Immunization is a proven and cost-effective public health intervention, saving the lives of millions of children and protecting millions more from illness and disability.
Most countries in Europe and Central Asia have immunization coverage of 95 per cent or more for three doses of diphtheria, tetanus and pertussis (DTP), often seen as the measure of national performance on immunization.
Nevertheless, measles outbreaks and low vaccination rates in parts of the region remind us of the need for constant vigilance and for greater efforts to achieve – and sustain – universal routine immunization to protect children against deadly, but easily preventable, diseases.
While most national averages for DTP vaccination may be adequate, the regional average is hovering at around 91 per cent – which is not high enough to ensure immunity for everyone. National averages also mask disparities, with Roma children, those from other ethnic groups and refugee and migrant children all lagging behind.
Despite increased vaccine coverage against measles (up from 63 per cent in 2000 to 91 per cent in 2015) around 525,000 children in the region are still not protected against this preventable, life-threatening disease.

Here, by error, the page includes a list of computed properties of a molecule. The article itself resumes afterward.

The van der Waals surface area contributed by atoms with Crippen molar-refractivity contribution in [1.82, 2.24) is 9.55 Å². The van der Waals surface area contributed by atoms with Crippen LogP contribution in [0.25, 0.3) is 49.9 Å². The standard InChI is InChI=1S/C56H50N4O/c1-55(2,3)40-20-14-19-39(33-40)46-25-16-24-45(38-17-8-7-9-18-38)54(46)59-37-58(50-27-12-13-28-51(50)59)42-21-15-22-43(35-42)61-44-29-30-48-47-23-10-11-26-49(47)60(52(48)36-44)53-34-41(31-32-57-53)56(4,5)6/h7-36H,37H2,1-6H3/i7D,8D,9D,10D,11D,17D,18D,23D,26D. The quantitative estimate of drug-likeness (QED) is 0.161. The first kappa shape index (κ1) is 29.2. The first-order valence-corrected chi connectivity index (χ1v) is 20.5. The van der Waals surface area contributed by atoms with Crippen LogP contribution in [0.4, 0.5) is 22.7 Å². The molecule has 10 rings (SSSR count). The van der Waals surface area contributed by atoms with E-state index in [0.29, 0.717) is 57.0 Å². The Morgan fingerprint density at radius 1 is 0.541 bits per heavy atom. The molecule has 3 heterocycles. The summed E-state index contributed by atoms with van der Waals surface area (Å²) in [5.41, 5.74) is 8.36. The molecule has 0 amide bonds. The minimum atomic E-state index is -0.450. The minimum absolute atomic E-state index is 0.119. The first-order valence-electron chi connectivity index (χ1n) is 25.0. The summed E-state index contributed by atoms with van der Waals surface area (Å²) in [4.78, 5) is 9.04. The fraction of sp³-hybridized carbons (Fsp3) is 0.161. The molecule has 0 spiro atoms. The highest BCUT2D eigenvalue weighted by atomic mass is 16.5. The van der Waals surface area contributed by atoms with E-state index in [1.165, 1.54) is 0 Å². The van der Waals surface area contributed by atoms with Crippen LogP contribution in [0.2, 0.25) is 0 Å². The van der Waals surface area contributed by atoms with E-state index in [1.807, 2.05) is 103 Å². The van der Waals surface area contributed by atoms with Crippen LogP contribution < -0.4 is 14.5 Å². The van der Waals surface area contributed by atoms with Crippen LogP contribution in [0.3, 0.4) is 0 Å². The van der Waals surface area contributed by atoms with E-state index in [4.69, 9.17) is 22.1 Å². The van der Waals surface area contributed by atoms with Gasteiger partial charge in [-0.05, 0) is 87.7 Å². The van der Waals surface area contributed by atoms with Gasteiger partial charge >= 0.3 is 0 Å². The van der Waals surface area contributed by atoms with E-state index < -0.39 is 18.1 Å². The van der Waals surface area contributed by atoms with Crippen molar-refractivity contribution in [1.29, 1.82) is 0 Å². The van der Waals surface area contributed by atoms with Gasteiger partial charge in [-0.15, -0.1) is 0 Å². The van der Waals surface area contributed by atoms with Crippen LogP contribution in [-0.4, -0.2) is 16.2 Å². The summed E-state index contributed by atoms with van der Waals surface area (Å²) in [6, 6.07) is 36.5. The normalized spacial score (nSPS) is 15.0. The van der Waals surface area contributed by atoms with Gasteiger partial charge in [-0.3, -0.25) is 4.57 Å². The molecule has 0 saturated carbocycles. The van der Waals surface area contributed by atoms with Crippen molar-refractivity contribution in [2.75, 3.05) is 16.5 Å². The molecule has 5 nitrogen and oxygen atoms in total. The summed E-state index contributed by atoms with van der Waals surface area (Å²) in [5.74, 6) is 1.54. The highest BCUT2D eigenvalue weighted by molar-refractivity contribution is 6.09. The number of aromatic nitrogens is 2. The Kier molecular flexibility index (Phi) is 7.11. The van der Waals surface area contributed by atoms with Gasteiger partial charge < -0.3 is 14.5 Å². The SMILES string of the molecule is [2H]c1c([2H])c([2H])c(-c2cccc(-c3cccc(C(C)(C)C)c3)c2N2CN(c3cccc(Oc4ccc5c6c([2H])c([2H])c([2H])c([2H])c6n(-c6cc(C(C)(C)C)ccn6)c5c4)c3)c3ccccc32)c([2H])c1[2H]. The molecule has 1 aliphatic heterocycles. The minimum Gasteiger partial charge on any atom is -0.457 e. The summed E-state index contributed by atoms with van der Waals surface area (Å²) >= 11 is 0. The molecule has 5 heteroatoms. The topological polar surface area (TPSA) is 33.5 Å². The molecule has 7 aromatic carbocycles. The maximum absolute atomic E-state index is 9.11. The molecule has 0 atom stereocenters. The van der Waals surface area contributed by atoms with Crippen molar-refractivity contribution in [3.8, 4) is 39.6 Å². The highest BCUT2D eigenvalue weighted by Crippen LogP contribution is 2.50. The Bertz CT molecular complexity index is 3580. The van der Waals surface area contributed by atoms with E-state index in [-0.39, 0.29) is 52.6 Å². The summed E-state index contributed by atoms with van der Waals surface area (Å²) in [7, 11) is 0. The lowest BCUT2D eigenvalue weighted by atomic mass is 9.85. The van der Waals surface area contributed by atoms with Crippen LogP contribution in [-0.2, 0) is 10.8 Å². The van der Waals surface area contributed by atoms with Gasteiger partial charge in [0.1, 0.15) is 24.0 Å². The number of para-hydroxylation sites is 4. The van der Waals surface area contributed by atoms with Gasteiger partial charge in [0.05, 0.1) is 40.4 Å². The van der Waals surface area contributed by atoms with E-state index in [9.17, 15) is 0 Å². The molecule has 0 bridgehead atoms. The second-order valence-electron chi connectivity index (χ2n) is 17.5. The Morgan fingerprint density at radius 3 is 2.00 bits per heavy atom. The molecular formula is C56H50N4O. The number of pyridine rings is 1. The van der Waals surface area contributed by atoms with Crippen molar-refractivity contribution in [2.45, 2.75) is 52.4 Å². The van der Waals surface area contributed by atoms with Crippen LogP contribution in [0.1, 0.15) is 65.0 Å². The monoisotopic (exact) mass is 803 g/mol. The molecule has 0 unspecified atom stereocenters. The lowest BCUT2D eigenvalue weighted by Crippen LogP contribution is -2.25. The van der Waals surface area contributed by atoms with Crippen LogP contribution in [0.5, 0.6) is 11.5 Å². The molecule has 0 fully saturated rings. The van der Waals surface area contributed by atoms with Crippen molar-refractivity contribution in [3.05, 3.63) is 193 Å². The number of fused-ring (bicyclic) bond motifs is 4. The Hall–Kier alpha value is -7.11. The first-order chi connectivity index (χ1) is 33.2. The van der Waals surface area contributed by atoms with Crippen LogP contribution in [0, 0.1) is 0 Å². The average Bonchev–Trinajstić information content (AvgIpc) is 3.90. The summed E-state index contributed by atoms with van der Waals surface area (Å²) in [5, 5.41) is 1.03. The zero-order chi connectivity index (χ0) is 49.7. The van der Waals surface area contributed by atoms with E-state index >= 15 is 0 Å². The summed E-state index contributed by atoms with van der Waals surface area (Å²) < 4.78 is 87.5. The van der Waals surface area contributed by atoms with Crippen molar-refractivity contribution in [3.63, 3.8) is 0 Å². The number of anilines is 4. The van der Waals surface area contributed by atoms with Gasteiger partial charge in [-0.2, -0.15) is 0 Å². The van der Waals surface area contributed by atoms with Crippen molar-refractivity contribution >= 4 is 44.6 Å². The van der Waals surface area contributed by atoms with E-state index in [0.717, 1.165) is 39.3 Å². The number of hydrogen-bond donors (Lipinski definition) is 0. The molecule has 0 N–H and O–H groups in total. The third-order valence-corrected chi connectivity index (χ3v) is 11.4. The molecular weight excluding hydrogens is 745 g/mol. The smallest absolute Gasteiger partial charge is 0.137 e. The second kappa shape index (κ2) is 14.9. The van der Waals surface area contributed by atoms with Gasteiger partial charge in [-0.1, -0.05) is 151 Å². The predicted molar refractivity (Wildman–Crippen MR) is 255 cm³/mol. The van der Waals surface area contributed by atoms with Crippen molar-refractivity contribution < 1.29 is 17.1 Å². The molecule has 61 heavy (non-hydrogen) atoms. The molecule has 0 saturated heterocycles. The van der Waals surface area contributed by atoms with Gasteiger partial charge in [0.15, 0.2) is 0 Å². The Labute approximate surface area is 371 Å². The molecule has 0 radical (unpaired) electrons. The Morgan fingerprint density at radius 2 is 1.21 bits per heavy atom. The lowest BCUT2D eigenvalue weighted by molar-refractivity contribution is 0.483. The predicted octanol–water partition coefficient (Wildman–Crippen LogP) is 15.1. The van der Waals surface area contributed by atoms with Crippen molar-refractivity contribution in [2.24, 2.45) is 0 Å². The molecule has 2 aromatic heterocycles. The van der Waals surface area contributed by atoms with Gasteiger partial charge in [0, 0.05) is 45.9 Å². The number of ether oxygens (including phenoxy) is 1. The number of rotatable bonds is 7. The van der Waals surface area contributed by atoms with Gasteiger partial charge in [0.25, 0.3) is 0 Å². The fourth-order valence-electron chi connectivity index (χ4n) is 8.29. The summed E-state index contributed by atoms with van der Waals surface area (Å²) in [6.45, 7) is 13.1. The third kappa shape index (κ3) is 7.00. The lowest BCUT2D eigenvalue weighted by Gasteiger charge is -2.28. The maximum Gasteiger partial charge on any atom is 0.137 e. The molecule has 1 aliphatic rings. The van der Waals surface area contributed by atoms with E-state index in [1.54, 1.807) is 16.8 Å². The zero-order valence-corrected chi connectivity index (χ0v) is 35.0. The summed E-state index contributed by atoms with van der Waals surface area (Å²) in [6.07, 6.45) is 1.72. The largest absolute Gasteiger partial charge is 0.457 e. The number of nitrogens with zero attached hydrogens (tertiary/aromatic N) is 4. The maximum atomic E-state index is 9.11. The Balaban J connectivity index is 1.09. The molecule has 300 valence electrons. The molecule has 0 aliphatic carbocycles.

There are also concerns about ‘vaccine hesitancy’ – a growing mistrust of immunization among some parents, fuelled by myths and misinformation. Such hesitancy may stem from negative media stories linking a child’s death to immunization without the full facts. It may be influenced by the region’s anti-vaccine movements, which spread anti-immunization messages. Meanwhile, measures to counter vaccine hesitancy and build parental trust in immunization are hampered by a lack of discussion with parents about its importance and the minimal risks.